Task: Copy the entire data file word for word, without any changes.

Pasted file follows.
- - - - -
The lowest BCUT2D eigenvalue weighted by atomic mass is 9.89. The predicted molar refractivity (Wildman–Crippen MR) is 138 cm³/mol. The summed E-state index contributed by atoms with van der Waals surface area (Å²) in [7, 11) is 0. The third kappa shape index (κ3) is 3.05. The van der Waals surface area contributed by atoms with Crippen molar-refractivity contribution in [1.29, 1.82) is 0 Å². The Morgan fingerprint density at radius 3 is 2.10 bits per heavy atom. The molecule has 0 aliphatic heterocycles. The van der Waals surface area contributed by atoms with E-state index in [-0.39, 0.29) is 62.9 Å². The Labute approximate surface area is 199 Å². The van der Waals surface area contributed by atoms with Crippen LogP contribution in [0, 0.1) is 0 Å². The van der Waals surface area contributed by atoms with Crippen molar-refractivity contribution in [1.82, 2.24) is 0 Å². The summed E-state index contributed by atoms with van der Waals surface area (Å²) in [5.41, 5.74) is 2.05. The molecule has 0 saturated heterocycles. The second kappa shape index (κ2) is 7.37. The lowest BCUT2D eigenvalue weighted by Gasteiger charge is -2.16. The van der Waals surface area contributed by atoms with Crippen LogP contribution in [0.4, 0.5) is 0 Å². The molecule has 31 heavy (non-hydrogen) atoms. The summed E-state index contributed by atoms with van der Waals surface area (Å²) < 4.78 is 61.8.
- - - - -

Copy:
The lowest BCUT2D eigenvalue weighted by atomic mass is 9.89. The predicted molar refractivity (Wildman–Crippen MR) is 138 cm³/mol. The summed E-state index contributed by atoms with van der Waals surface area (Å²) in [7, 11) is 0. The third kappa shape index (κ3) is 3.05. The van der Waals surface area contributed by atoms with Crippen molar-refractivity contribution in [1.29, 1.82) is 0 Å². The Morgan fingerprint density at radius 3 is 2.10 bits per heavy atom. The molecule has 0 aliphatic heterocycles. The van der Waals surface area contributed by atoms with E-state index in [-0.39, 0.29) is 62.9 Å². The Labute approximate surface area is 199 Å². The van der Waals surface area contributed by atoms with Crippen LogP contribution in [0, 0.1) is 0 Å². The van der Waals surface area contributed by atoms with Crippen molar-refractivity contribution in [1.82, 2.24) is 0 Å². The summed E-state index contributed by atoms with van der Waals surface area (Å²) in [5.41, 5.74) is 2.05. The molecule has 0 saturated heterocycles. The second kappa shape index (κ2) is 7.37. The lowest BCUT2D eigenvalue weighted by Gasteiger charge is -2.16. The van der Waals surface area contributed by atoms with Crippen LogP contribution in [0.4, 0.5) is 0 Å². The molecule has 31 heavy (non-hydrogen) atoms. The summed E-state index contributed by atoms with van der Waals surface area (Å²) < 4.78 is 61.8.